29 October 2015 News

NASA’s SLS rocket: CDR completed, but budget questions remain

Are we going to Mars? New developments at NASA certainly brought that particular dream yet another step closer.

For the first time in decades, a human-rated NASA rocket has completed all of the steps needed to pass a critical design review (commonly referred to as CDR).

The Space Launch System (otherwise known as SLS) is the first vehicle that was designed with the journey to Mars in mind.

The rocket has now passed its fourth – and final – review. This means that NASA has determined that the rocket’s characteristics pass muster, and the way is now clear for the actual building and assembling stages to begin.

When completed, SLS will be the most powerful rocket humanity has ever built. Some in the media have already dubbed it a veritable “monster”. It can travel with up to four people onboard, housed inside the Orion crew vehicle (Orion is under development, and passed its own CDR back in August).

The first crewed flight of SLS and Orion is likely to happen in 2023 – which is a bit farther away than the original plan of conducting it in August of 2021.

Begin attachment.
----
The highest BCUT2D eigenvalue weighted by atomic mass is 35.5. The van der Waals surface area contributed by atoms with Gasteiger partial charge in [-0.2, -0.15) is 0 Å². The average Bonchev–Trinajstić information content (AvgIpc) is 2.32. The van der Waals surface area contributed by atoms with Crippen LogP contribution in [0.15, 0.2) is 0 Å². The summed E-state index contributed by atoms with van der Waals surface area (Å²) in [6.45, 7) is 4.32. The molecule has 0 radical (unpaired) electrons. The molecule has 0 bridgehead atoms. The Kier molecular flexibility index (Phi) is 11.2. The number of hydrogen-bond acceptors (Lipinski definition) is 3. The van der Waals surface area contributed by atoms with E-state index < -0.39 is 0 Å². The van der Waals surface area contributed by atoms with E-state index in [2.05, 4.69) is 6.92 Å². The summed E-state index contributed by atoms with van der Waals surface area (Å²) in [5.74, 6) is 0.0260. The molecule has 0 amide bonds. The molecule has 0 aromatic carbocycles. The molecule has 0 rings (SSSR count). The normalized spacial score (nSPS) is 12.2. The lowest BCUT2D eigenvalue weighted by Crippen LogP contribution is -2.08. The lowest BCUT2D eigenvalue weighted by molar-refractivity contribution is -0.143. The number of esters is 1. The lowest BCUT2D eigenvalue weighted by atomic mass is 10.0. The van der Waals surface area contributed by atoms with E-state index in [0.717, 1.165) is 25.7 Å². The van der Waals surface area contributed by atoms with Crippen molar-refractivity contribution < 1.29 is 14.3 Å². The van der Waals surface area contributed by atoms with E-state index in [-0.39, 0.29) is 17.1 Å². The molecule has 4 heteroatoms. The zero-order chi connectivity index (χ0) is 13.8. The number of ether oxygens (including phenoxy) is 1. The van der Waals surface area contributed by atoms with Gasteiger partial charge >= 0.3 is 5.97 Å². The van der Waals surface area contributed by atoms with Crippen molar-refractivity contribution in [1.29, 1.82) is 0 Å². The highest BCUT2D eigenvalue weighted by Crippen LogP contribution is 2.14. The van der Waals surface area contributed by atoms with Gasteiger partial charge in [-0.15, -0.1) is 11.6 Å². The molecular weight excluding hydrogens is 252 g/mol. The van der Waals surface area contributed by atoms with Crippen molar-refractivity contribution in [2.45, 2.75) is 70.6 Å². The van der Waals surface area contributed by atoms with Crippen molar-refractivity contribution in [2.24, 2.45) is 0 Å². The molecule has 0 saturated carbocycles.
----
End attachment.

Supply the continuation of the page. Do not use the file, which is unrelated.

The delay is happening due to financial reasons – funding has been a problem for NASA as of late (this means, for example, that NASA is still forced to pay Roscosmos to ferry its astronauts to the International Space Station, in spite of rather chilly relations between the U.S. and Russia).

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All pictures in this article credited to: ESA/ Rosetta/Philae/Civa/ OSIRIS Team/ MPS/ UPD/ LAM/ IAA/ RSSD/ INTA/ UPM/ DASP/ IDA Astronautics

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